10 questions for Zenith Optimedia’s global boss Steve King

Steve KingMumbrella was in Cannes today to catch up with Steve King, the global CEO of media agency Zenith Optimedia, who joined the company in 1988, and who has run ‘the ROI agency’ for almost a decade.

In this Q&A session, King tells Mumbrella Asia editor Robin Hicks who he thinks are the world’s most powerful people in media, who should replace him as global CEO, his frustrations with Asia and a campaign featuring the disgraced former BBC presenter Jimmy Saville.

Who’s the most powerful person in media in the world at the moment?

A combination of Larry Page and Sergey Brin [who co-founded Google in 1998].

What’s the best media campaign you’ve ever come across?

Even though it’s hugely politically incorrect to say so, it’s a road safety campaign fronted by Jimmy Saville [the controversial BBC presenter who died in October 2011]. ‘Clunk, click every trip’ for the Royal Society for the Prevention of Accidents in the 1970’s in the UK.

It was a really strong, strident, consistent campaign, clearly articulated, that saved lives.

Which media brand do you admire the most?

YouTube logoYouTube. Because the more I engage with it, the more I get out of it. It’s unbelievable the stuff people are posting on YouTube. In the last week, I’ve had a sailing question and a cycling question answered by YouTube.

And as a media agency, the opportunity it creates for us to post content and drive engagement in long and short form is not to be underestimated. And now that it’s owned by Google, the way they can use data, and with the algorithms they have behind the platform, the opportunities are endless.

What’s the biggest story in media at the moment?

Data. We’ve grown up in era in which we used syndicated data. Now we can use segmented data. We can now see how we can target the consumer based on known habits. This is intertwined with the issue of privacy and people being bombarded with messaging, a lot of which they don’t want.

And now we’re at a cross roads. There’s pressure to enable consumers to opt out and increasing government regulation, which could transform our business. ROI is something we stand for as an agency, and is something we’re chasing religiously.

Is there anything good that procurement has done for media?

Yes, actually I think so. Procurement has helped reinforce the value of media. Just because we’ve been sliced and diced by procurement, everyone now recognises that there’s not much fluffiness in the delivery among media agencies. We have a sense of accountability that other areas of the business don’t have. It’s now easier to have elevated discussions with clients because of the accountability that procurement has driven into the business.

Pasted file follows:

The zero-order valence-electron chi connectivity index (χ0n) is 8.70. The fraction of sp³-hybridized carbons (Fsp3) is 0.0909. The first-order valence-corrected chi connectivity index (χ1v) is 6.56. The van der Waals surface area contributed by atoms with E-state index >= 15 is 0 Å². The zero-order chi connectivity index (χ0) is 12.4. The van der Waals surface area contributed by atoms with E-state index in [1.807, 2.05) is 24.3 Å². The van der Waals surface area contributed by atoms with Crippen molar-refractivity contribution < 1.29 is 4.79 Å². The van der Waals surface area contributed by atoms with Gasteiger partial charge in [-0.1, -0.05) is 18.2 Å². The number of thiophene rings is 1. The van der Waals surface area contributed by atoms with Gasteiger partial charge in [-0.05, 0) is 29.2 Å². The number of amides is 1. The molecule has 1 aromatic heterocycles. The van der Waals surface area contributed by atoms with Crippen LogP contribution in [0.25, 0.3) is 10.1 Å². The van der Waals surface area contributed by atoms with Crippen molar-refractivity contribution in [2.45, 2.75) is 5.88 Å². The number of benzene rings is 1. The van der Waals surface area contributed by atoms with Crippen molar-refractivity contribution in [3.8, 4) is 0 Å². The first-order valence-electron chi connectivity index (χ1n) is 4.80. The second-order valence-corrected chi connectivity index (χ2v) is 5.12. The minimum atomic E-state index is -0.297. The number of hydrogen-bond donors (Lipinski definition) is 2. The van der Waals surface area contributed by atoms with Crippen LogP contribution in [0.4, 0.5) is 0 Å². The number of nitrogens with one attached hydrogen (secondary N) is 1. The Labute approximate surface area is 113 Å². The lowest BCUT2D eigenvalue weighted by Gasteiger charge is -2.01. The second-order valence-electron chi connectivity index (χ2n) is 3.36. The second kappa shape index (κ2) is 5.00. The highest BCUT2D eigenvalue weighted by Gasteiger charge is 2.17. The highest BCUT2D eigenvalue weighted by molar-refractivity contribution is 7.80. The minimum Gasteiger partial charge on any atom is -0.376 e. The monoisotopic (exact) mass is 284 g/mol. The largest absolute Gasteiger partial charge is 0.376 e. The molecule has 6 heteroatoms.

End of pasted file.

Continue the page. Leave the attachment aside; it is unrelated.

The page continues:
Are media agencies more future proof than ad agencies?

Yes. Categorically, 100 per cent, yes. Look at the heritage of media agencies. Our DNA tends to be based on adaptability and strappiness. We are companies that sit at the heart of communications challenges.

Five years ago, we wouldn’t have had a party like this outside the Majestic Hotel in Cannes. It would been populated by a hot shot creative shop.

Does Cannes take media seriously enough?

I think so, although I’m still unsure.

I think that Cannes has done a lot to try and inculcate media in a more professional way rather than make it an after thought. And of course it’s impossible to ignore media now. Everything everyone does is media. The big digital portals, creative agencies and vendors are all engaged with media. Everything now is about the blurring of content with messaging and media.

Yes, Cannes takes media more seriously. But I can’t envisage a scenario where media could possibly be overlooked.

Why are media agencies so bad at branding themselves?

When I meet clients I sometimes concede that the sector is quite homogenous, but they tell me that this is not the case. We’ve got a pretty strong positioning as the ROI agency, and when I speak to stakeholders – our clients and media vendors – three quarters of the people I speak to say they understand what we stand for. Funnily enough, I’m actually quite surprised by your question.

What’s the biggest issue that media agencies face in Asia?

I think the biggest problem is finding local talent. We were a pioneer in China. We were the first [western] media agency to go into China. And yet the challenge and frustration is that we find it difficult to attract and retain local leaders.

It’s a major frustration for me. One of our biggest aims is to identify local nationals who could be running our business in China. In 10 years or so, our network should be led by someone from Asia.

Who would be the best person to replace you as global CEO?

David Droga. We see ourselves going in so many different directions. We have a strong core media business with some great clients, but we need someone special to make that step change forward. Wouldn’t it be a wonderful indicator that we were embracing change to hire some like Droga? I say, let’s bring in someone completely different.

He starts next week…


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